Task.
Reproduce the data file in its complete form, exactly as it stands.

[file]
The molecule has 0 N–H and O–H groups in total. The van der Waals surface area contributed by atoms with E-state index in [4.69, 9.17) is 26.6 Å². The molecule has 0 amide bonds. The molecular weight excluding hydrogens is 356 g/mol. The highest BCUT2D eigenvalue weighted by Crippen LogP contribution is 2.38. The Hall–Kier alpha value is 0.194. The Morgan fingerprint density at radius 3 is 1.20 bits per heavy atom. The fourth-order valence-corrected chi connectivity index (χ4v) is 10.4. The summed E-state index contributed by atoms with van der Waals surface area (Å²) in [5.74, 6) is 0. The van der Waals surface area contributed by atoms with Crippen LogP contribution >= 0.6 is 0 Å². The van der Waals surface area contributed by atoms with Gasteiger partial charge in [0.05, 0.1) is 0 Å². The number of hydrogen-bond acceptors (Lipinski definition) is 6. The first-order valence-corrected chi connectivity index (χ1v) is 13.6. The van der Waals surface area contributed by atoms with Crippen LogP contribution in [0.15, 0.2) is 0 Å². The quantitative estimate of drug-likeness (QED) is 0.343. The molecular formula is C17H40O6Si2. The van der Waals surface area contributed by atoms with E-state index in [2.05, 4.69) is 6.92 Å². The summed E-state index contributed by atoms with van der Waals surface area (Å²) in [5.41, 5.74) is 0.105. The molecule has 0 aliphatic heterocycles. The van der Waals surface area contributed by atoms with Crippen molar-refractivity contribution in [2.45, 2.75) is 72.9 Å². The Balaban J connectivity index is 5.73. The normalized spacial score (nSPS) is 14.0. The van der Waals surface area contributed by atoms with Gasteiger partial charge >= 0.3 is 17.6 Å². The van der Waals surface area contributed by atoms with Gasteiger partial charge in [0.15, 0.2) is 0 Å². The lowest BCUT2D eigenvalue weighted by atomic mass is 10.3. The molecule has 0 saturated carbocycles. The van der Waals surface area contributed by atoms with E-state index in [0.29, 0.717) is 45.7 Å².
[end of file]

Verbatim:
The molecule has 0 N–H and O–H groups in total. The van der Waals surface area contributed by atoms with E-state index in [4.69, 9.17) is 26.6 Å². The molecule has 0 amide bonds. The molecular weight excluding hydrogens is 356 g/mol. The highest BCUT2D eigenvalue weighted by Crippen LogP contribution is 2.38. The Hall–Kier alpha value is 0.194. The Morgan fingerprint density at radius 3 is 1.20 bits per heavy atom. The fourth-order valence-corrected chi connectivity index (χ4v) is 10.4. The summed E-state index contributed by atoms with van der Waals surface area (Å²) in [5.74, 6) is 0. The van der Waals surface area contributed by atoms with Crippen LogP contribution >= 0.6 is 0 Å². The van der Waals surface area contributed by atoms with Gasteiger partial charge in [0.05, 0.1) is 0 Å². The number of hydrogen-bond acceptors (Lipinski definition) is 6. The first-order valence-corrected chi connectivity index (χ1v) is 13.6. The van der Waals surface area contributed by atoms with Crippen LogP contribution in [0.15, 0.2) is 0 Å². The quantitative estimate of drug-likeness (QED) is 0.343. The molecular formula is C17H40O6Si2. The van der Waals surface area contributed by atoms with E-state index in [2.05, 4.69) is 6.92 Å². The summed E-state index contributed by atoms with van der Waals surface area (Å²) in [5.41, 5.74) is 0.105. The molecule has 0 aliphatic heterocycles. The van der Waals surface area contributed by atoms with Crippen molar-refractivity contribution in [2.45, 2.75) is 72.9 Å². The Balaban J connectivity index is 5.73. The normalized spacial score (nSPS) is 14.0. The van der Waals surface area contributed by atoms with Gasteiger partial charge >= 0.3 is 17.6 Å². The van der Waals surface area contributed by atoms with Gasteiger partial charge in [0.15, 0.2) is 0 Å². The lowest BCUT2D eigenvalue weighted by atomic mass is 10.3. The molecule has 0 saturated carbocycles. The van der Waals surface area contributed by atoms with E-state index in [0.29, 0.717) is 45.7 Å².